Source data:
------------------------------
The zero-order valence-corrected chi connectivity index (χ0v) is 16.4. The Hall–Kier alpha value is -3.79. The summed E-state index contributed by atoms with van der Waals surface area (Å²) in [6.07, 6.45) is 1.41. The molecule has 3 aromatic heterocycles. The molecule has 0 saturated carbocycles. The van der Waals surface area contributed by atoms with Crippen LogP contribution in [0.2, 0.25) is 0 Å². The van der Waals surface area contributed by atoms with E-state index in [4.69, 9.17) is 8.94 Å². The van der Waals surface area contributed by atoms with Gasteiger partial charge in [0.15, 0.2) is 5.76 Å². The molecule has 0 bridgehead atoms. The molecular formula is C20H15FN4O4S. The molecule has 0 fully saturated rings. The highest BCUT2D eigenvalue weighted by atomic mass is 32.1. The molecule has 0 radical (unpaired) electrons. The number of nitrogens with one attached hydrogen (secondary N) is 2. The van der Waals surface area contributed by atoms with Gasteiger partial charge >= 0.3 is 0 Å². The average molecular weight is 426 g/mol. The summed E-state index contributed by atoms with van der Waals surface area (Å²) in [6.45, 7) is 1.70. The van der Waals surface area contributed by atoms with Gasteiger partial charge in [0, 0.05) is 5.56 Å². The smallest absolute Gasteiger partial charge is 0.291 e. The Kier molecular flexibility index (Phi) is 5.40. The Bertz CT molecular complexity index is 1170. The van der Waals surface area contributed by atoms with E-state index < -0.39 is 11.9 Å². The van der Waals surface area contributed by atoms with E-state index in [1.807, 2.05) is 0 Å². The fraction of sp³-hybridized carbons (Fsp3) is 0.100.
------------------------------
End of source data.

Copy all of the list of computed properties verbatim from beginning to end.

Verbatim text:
The zero-order valence-corrected chi connectivity index (χ0v) is 16.4. The Hall–Kier alpha value is -3.79. The summed E-state index contributed by atoms with van der Waals surface area (Å²) in [6.07, 6.45) is 1.41. The molecule has 3 aromatic heterocycles. The molecule has 0 saturated carbocycles. The van der Waals surface area contributed by atoms with Crippen LogP contribution in [0.2, 0.25) is 0 Å². The van der Waals surface area contributed by atoms with E-state index in [4.69, 9.17) is 8.94 Å². The van der Waals surface area contributed by atoms with Gasteiger partial charge in [0.15, 0.2) is 5.76 Å². The molecule has 0 bridgehead atoms. The molecular formula is C20H15FN4O4S. The molecule has 0 fully saturated rings. The highest BCUT2D eigenvalue weighted by atomic mass is 32.1. The molecule has 0 radical (unpaired) electrons. The number of nitrogens with one attached hydrogen (secondary N) is 2. The van der Waals surface area contributed by atoms with Gasteiger partial charge >= 0.3 is 0 Å². The average molecular weight is 426 g/mol. The summed E-state index contributed by atoms with van der Waals surface area (Å²) in [6.45, 7) is 1.70. The van der Waals surface area contributed by atoms with Gasteiger partial charge in [0, 0.05) is 5.56 Å². The smallest absolute Gasteiger partial charge is 0.291 e. The Kier molecular flexibility index (Phi) is 5.40. The Bertz CT molecular complexity index is 1170. The van der Waals surface area contributed by atoms with E-state index < -0.39 is 11.9 Å². The van der Waals surface area contributed by atoms with E-state index in [1.807, 2.05) is 0 Å². The fraction of sp³-hybridized carbons (Fsp3) is 0.100.